Hunt Still At Dead End for One Miami Rapist
Police have nabbed several men suspected of being serial rapists who attacked women and girls in Miami-Dade in the last two years, but one remains at large: the North Miami-Dade rapist.
By Luisa Yanez, The Miami Herald
|A sketch of the North Miami-Dade rapist|
His last victims were two sisters, then 7 and 8. Armed with a small silver handgun, his face covered as usual, he crawled in through an open window and assaulted one, then the other.
Today he's still on the loose.
In the last year police have arrested men suspected of being the Day Care rapist, the Shenandoah rapist, the Flagami rapist and the Bus Stop rapist. But the most menacing serial rapist, with at least 14 victims, has managed to evade capture.
It's been four months this week since the North Miami-Dade rapist last struck, raping the young sisters on Nov. 28, 2003.
No trap set by police has been able to snare him. Not a task force, a $30,000-plus reward, billboards, the ire of church and civic activists or a voluntary DNA sweep of men on the street.
The sweep paid off in other ways, leading police to other wanted men. Earlier this month, Anthony Banmah, 23, who gave a cheek swab during the manhunt for the rapist, was linked to the May slaying of a couple who worked at the Opa-locka-Hialeah Flea Market. In December, the DNA dragnet also netted Christopher Myles, 36, accused of being the Bus Stop rapist, who grabbed victims from the street.
But what of the North Miami-Dade rapist, who first began terrorizing females in November 2002, then abruptly stopped a year later -- or at least appeared to?
"He could have been arrested in another jurisdiction or just fled the area or he may have stopped for the time being," said Robert Williams, a Miami-Dade police spokesman.
Compulsive sex offenders seldom decide what they're doing is wrong and change their ways, said A. Nicholas Groth, a clinical psychologist and one of the authors of Men Who Rape: The Psychology of the Offender.
"I bet something stopped him; he didn't stop," said Groth, in a phone interview from Orlando. "He may have relocated and is committing the crimes elsewhere -- or he got hit by a truck -- but serial rapists seldom stop on their own."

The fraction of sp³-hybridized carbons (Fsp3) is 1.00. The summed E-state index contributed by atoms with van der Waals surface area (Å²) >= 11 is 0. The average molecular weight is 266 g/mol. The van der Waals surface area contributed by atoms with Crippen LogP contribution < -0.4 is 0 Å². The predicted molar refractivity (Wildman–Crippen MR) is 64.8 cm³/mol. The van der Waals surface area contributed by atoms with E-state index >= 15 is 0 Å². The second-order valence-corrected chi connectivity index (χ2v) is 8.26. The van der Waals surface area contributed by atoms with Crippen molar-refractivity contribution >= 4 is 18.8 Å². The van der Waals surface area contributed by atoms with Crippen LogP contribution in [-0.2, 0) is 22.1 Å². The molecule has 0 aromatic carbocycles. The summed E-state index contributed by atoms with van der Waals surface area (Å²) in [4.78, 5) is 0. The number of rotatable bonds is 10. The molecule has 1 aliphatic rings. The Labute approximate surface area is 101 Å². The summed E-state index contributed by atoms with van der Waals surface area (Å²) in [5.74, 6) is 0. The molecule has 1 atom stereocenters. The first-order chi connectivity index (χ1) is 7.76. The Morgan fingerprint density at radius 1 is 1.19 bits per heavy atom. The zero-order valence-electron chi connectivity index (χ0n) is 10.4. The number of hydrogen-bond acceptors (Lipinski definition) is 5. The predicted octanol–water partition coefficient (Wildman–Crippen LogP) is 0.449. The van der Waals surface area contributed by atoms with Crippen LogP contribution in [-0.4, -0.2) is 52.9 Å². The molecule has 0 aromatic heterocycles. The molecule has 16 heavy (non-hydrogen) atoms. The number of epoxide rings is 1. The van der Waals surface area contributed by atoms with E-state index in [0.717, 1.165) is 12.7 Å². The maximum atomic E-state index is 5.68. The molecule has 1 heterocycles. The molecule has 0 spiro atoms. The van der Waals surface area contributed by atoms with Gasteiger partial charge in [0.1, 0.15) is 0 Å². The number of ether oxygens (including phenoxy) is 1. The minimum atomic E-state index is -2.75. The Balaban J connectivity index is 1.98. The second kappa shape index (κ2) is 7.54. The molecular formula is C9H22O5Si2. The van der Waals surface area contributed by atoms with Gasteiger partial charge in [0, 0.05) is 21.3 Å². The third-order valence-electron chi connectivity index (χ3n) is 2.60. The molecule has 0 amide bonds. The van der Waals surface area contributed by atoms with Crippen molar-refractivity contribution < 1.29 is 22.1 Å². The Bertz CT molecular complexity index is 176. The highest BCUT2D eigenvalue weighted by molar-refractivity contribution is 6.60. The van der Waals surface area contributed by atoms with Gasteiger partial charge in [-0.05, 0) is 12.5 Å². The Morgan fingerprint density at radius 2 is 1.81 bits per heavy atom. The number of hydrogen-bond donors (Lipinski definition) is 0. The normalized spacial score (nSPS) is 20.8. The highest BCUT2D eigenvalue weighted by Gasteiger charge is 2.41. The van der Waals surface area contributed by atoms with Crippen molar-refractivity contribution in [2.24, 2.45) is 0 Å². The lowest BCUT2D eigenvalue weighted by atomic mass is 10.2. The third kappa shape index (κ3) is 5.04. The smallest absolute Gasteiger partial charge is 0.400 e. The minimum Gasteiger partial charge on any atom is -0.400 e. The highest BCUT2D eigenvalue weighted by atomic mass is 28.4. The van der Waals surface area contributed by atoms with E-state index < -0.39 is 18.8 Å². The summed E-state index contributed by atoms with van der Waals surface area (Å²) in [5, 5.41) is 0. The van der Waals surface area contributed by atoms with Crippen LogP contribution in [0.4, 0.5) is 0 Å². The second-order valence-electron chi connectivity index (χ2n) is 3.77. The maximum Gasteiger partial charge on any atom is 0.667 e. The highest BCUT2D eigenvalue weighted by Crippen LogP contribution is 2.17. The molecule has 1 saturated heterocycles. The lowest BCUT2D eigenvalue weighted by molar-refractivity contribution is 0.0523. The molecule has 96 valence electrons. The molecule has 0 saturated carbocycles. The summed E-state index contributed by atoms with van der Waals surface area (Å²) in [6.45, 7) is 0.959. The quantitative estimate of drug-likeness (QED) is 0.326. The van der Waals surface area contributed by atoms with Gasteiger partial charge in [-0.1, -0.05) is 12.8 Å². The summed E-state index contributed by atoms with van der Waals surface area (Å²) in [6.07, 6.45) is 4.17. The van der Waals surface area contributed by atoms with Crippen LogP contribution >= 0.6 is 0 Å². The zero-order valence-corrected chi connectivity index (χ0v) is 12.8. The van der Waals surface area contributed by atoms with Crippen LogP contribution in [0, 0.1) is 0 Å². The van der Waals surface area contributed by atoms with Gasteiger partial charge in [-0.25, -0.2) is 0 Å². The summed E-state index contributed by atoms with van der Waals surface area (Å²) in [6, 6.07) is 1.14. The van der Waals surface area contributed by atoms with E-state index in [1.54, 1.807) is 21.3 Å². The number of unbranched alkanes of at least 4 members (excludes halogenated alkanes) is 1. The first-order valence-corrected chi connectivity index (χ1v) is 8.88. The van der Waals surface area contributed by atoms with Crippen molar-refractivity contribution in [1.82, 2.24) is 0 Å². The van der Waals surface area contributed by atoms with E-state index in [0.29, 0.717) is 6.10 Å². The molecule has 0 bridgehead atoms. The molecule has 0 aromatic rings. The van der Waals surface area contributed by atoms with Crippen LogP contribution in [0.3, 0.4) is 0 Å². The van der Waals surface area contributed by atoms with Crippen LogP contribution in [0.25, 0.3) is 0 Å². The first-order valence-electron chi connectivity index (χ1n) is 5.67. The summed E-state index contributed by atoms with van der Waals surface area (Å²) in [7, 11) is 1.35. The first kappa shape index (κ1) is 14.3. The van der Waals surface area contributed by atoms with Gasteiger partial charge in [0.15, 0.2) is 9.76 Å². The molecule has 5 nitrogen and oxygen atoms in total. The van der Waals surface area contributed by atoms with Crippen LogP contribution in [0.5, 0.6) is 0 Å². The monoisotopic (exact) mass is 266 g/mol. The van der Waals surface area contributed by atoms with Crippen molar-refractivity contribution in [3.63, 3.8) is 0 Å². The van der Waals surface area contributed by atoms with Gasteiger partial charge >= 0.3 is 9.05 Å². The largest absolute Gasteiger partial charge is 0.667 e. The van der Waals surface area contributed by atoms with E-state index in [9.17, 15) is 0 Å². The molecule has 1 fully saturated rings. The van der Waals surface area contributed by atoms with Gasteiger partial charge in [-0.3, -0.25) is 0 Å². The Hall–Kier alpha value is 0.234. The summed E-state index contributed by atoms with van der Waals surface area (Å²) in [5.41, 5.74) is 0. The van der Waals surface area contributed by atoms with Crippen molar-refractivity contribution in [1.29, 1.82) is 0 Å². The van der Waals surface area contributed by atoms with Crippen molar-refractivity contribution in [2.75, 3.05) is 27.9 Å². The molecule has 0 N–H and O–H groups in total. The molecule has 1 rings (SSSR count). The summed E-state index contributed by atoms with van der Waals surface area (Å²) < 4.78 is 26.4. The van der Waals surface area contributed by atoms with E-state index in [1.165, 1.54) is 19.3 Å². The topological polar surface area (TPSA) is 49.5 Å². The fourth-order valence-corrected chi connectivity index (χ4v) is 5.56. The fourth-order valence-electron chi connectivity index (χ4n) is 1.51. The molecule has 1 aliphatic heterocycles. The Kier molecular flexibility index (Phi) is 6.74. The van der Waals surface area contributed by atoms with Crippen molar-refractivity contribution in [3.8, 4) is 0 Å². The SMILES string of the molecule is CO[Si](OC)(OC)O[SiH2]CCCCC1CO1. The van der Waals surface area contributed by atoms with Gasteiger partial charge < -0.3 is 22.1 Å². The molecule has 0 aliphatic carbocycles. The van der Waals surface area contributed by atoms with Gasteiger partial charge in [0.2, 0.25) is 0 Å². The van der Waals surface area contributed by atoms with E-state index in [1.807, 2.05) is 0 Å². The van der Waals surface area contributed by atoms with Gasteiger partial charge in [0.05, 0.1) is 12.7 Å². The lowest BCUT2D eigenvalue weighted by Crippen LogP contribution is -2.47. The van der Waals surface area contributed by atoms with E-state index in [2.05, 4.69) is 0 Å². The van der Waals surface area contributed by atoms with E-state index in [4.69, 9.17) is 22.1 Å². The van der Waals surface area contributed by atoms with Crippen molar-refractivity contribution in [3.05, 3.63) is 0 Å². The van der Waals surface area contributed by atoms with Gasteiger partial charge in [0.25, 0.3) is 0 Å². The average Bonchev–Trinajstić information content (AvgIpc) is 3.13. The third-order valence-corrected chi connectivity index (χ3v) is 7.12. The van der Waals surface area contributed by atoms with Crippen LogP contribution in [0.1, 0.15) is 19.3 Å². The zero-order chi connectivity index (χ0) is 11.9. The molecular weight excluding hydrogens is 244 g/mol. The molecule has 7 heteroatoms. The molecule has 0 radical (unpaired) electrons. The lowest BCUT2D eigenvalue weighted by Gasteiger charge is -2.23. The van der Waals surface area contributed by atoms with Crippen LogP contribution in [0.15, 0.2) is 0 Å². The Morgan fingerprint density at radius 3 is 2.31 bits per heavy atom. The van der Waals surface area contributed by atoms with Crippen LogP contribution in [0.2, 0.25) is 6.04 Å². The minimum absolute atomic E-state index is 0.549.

So far, all his victims have been black females: four in their 20s or 30s, six teenagers and four girls age 10 or younger. He has been directly linked to six rapes through his DNA and to the others through his method of attack.
Since the rapist usually attacks by breaking into victims' homes early in the morning, Groth said he may have started out as a burglar, then "saw the opportunity to rape and took it."
Police have considered that possibility. They've looked at others too, such as whether the rapist may have worked or had a connection to a local elementary, since two of his victims attended the same school. But that, like other hunches and more than 4,000 leads, led to dead ends.
Earlier this year, outraged by the attacks, neighbors and clergy from Liberty City to Carol City took to the streets. They handed out fliers with a police sketch of the rapist at busy intersections. They posted them in storefront windows from Northwest 62nd and 199th streets to North Miami Avenue and 37th Avenue, where the attacks occurred.
"For a while, there was a lot of activity," said Rev. Richard Bennett, executive director of the African-American Council of Christian Clergy, who spread the words among scores of congregations as he pushed for the capture of the rapist.
Miami-Dade Commissioners Barbara Carey-Shuler, Dorrin Rolle, Jimmy Morales and the retiring Betty Ferguson helped fatten the reward pot in hopes of flushing him out. So did state Rep. Dorothy Bendross-Mindingall, D-Miami.
Miami-Dade State Attorney Katherine Fernández Rundle hosted a press conference urging the public to help. Soon, Clear Channel Outdoor donated billboard space, same as it did during the hunt for the Shenandoah rapist.
"Now, there doesn't seem to be much going on," said Bennett, who has asked Miami-Dade police to brief him on the search for the rapist.
Bennett fears women will grow complacent and think the danger has passed, only to have the attacks suddenly begin again.
"Our community still needs to know it's not safe out there until they catch him," Bennett said.
Miami-Dade police say they are still canvassing neighborhoods and following leads.